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Hari (Sanskrit: हरि) has many meanings and sometimes refers to a colour, green, yellow, or fawn-coloured/khaki. It is the colour of the Sun and of Soma. The word Hari is widely used in Dharmic literature as worshipable lord covering Hindu, Buddhist, Jain and Sikh religions.

Hari is a famous name of Vedic Supreme God Vishnu (Narayana). It appears as 650th name of Lord Vishnu in Vishnu sahasranama of Mahabharata. In Hindu sacred texts such as Vedas, Mahabharata, Puranas and Bhagavad Gita, Lord Vishnu is frequently addressed as Hari which means Lord who destroys Samsara, that is, entanglement in the cycle of birth and death along with ignorance, its cause.

Alternate meaning used especially in Sikhi is Lord who takes away all the illusions, attachments, desires, ignorance, pains & material existence of his devotees and destroys their material bondage, that is, gives them moksha.

Religious usage[edit]

  • The Harivamsha ("lineage of Hari") is a text in both the Puranic and Itihasa traditions.
  • Vaishnavites believe that Supreme God (conceived as Vishnu) has form and is without form. He has a transcendental form which is beyond conception of material senses but his form exists.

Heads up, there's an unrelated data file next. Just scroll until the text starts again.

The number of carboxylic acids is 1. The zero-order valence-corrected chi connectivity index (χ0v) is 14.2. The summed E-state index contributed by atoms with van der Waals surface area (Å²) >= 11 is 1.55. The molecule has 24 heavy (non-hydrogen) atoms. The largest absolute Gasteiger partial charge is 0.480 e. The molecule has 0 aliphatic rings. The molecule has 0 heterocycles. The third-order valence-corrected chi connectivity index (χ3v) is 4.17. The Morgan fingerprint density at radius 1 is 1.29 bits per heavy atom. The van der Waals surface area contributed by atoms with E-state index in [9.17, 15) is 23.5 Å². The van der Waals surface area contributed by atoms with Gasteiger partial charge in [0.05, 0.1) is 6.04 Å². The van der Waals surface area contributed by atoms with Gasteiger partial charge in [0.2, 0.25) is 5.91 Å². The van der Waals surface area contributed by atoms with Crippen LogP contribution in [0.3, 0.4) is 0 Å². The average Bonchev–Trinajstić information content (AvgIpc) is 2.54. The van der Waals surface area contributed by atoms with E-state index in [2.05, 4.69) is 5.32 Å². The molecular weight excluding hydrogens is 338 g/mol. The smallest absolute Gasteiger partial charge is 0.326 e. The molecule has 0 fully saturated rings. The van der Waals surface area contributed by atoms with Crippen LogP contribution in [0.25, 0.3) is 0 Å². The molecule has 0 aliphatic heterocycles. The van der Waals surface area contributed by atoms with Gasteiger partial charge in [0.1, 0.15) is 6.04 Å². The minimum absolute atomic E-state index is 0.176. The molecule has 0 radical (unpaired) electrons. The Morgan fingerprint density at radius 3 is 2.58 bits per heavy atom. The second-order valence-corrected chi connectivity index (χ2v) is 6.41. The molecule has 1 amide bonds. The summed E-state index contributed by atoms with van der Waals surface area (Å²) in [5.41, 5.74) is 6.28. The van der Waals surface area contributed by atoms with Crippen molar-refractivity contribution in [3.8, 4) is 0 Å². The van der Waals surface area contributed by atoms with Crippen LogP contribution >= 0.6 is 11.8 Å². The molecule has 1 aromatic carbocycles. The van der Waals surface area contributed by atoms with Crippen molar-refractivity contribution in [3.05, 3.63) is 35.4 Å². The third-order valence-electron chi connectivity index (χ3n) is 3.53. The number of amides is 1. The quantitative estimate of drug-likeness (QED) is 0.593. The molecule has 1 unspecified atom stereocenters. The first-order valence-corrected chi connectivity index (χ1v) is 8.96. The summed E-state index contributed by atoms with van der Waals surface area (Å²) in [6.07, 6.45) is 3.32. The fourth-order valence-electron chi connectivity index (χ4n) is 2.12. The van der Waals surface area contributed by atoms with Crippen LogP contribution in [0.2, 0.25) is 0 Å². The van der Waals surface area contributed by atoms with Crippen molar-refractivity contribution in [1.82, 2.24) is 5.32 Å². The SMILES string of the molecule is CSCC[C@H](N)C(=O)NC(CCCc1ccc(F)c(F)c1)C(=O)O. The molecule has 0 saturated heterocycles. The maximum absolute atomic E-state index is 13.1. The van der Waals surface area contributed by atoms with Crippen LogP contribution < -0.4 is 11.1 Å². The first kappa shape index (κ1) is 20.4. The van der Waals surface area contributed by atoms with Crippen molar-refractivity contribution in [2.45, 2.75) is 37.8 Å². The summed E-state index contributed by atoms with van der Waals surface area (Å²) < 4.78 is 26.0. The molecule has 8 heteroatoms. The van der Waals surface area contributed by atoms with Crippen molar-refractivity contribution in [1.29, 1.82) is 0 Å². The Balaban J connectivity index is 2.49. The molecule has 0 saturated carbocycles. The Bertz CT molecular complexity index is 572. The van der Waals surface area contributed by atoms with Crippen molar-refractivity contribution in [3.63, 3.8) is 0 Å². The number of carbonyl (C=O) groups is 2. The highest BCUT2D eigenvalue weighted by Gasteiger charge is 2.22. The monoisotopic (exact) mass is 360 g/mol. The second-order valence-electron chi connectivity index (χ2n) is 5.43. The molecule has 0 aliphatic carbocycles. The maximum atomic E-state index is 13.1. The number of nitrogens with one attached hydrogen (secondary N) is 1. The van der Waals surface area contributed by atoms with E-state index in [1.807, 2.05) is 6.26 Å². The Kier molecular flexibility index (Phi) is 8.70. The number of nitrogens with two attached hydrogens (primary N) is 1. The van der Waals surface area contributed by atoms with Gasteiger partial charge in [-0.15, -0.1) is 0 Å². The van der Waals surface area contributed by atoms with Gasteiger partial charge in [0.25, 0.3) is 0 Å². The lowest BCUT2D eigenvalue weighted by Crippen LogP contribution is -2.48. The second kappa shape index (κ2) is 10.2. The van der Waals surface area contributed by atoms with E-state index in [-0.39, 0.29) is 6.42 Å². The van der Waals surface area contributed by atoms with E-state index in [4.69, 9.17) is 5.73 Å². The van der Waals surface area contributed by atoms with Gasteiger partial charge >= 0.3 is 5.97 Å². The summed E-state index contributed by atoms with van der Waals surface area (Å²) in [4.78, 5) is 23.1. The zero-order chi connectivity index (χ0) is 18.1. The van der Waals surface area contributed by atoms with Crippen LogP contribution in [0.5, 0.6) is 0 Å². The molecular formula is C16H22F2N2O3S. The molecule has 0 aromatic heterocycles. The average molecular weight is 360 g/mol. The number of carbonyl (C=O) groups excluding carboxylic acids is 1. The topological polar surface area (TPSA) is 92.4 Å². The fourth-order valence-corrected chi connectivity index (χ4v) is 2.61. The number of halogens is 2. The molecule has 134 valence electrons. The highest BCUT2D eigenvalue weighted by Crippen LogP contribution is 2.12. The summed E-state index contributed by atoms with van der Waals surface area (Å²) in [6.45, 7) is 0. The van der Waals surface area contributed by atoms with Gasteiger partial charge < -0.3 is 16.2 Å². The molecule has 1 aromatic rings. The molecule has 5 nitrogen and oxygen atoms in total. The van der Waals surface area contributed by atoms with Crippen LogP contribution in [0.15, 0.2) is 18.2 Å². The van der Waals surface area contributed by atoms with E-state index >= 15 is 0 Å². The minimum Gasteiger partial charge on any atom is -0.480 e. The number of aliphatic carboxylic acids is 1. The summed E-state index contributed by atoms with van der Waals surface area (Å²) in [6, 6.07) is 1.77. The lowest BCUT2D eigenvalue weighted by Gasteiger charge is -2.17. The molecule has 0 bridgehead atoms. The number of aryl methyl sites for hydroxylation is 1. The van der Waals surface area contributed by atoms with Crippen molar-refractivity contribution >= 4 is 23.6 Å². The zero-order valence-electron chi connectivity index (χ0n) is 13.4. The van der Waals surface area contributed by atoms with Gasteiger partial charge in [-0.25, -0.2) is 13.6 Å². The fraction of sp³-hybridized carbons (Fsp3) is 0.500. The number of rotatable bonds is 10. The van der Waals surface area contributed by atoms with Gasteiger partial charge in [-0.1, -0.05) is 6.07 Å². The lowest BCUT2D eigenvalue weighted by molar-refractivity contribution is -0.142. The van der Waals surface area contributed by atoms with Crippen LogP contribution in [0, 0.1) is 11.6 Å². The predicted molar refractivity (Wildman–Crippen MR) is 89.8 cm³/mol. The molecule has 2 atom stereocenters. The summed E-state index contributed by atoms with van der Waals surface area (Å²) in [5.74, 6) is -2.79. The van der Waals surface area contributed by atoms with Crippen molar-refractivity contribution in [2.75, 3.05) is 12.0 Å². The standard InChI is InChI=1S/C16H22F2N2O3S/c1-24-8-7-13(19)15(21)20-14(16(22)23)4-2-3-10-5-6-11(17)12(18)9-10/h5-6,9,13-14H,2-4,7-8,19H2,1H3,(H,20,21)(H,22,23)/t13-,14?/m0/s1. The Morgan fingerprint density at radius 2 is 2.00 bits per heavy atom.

• It is a name of Supreme God in Sanātana Dharma.
  • In the Gaudiya Vaishnava tradition, Hari is a name of both Krishna or Vishnu meaning "he who takes away", referring to Krishna who takes away all distress and anxieties, and lovingly robs the heart of His devotee. During religious festivals it is a common occurrence to hear people call out Haribol ! Haribol ! meaning "please call out the name Hari", the Hare Krishna mantra contains the name in the vocative.
  • According to Adi Sankara's commentary on the Vishnu sahasranama, Hari means "One who destroys samsara", which is the entanglement in the cycle of birth and death, along with ignorance, its cause.
  • In the Sikhism religion it is the holy symbol consisting of the three Gurmukhi letters and is used as "हरि" "ਹਰਿ". The Guru Granth Sahib which Sikhs revere as their 11th guru contains this word more than 8500 times.


The Avestan cognate is zari, sometimes incorrectly identified as the first part of the name of Zarathustra. The English words "gold" and "yellow" are probably also both cognates of hari. Many words in other unrelated languages in Asia are also derived from the word due to the influence of Sanskrit as a language of learning in the region. For example, the word for "day" in Malay and Indonesian, and the word for "king" in Tagalog are "hari". It is also a commonly used name in many Indian languages.

See also[edit]



  • Cited from Sri Vishnu Sahasranama, commentary by Sri Sankaracharya, translated by Swami Tapasyananda ((Ramakrishna Math Publications, Chennai))

External links[edit]